Plague is a deadly infectious disease caused by Yersinia pestis
and there are 1,000 to 5,000 human plague cases reported each year worldwide (20
). Although the fatality rate of infected persons can decrease dramatically if they are treated by effective antibiotics on time, the existence of antibiotic-resistant virulent Y. pestis
strains indicates that an effective vaccine against both bubonic and pneumonic plagues is urgently needed, and the potential misuse for biological warfare or bioterrorism also strengthens this need (5
Three types of vaccines, namely, killed whole-cell (KWC) vaccines, live attenuated vaccines (EV76), and recombinant subunit vaccines, have been developed against plague. Although KWC and EV76 vaccines provide protection against plague in animal models, both have side effects and need repeated immunizations for developing immunity in humans (19
). They are no longer used in humans in the Western world. EV76 is still the vaccine of choice for humans in China. Subunit vaccines based on the capsular protein F1 and one of the type III secretion system proteins, LcrV, have been the focus of recent efforts (1
). This subunit vaccine has been shown to protect mice against respiratory infection by Y. pestis
and has been reported for entry into a phase II study (9
). However, it failed to adequately protect African green monkeys from pneumonic plague (26
). Moreover, the F1 mutant and the LcrV variant strains can possibly circumvent the effectiveness of this subunit vaccine (36
). This highlights the need to identify novel and effective vaccines that can address all forms of plague.
Understanding of the antimicrobial immune responses of the host will enable the discovery of more effective vaccines. The immune mechanism against Y. pestis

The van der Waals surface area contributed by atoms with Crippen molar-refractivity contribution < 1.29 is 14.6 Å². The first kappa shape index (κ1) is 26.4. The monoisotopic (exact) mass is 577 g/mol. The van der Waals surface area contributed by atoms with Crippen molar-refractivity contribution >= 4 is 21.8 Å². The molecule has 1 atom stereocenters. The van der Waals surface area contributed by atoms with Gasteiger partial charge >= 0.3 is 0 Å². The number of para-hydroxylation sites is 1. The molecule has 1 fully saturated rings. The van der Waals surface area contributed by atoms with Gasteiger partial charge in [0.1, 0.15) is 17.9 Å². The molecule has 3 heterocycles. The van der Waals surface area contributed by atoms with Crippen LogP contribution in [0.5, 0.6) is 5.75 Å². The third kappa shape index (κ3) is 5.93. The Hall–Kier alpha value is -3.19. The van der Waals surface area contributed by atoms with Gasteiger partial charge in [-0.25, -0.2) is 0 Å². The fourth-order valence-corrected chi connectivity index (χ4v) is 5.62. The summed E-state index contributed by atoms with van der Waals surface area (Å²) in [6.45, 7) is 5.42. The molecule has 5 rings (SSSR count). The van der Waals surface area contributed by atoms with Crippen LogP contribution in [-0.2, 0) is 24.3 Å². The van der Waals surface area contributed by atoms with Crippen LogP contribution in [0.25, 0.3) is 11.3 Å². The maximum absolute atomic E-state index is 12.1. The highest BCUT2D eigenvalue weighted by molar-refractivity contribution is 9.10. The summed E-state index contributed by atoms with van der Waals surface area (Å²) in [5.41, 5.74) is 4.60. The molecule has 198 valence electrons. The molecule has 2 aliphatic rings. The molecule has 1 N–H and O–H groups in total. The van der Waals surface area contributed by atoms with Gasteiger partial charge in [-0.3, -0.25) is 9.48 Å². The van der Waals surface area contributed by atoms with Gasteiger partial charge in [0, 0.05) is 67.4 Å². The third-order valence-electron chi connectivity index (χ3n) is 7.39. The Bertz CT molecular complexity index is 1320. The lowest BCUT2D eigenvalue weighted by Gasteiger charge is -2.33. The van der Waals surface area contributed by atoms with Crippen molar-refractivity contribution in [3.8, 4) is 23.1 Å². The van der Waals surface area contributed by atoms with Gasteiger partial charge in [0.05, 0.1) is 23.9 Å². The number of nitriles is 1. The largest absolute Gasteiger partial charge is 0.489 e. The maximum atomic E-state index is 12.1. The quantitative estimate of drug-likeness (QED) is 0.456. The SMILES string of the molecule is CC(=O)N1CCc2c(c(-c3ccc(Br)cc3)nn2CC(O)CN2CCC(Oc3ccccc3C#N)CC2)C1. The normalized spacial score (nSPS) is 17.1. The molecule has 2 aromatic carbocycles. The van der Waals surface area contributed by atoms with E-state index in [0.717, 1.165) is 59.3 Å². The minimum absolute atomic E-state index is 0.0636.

is extremely complex and involves a combination of humoral and cellular factors (14
). Studies have focused on the antibody-based humoral immunity, and the majority of these studies employed animal plague models, which cannot reflect the real immune protective mechanisms of humans.
In contrast to the approximately 6 to 12 months of protection in EV76-immunized people (6
), individuals who survived the plague infection could establish the protective responses. They are considered to have acquired immunity against subsequent reinfection of Y. pestis
. The immune responses to Y. pestis
of recovered patients and the persistence of Y. pestis
-induced immunity after infection will provide the most important data that can facilitate the development of effective vaccine.
Although previous studies confirmed that the F1 antibody could persist for 1 to 4 years in humans (18
), there is no report on longer persistence of the F1 antibody and the existence of the antibodies against proteins other than F1 in patients in the long term. In the present study, the serum samples from 65 plague patients who were in recovery for more than 10 years were collected and screened by protein microarray to investigate antibody profile. Meanwhile, the specific memory T cell responses to F1 and LcrV proteins in the recovered patients were also analyzed.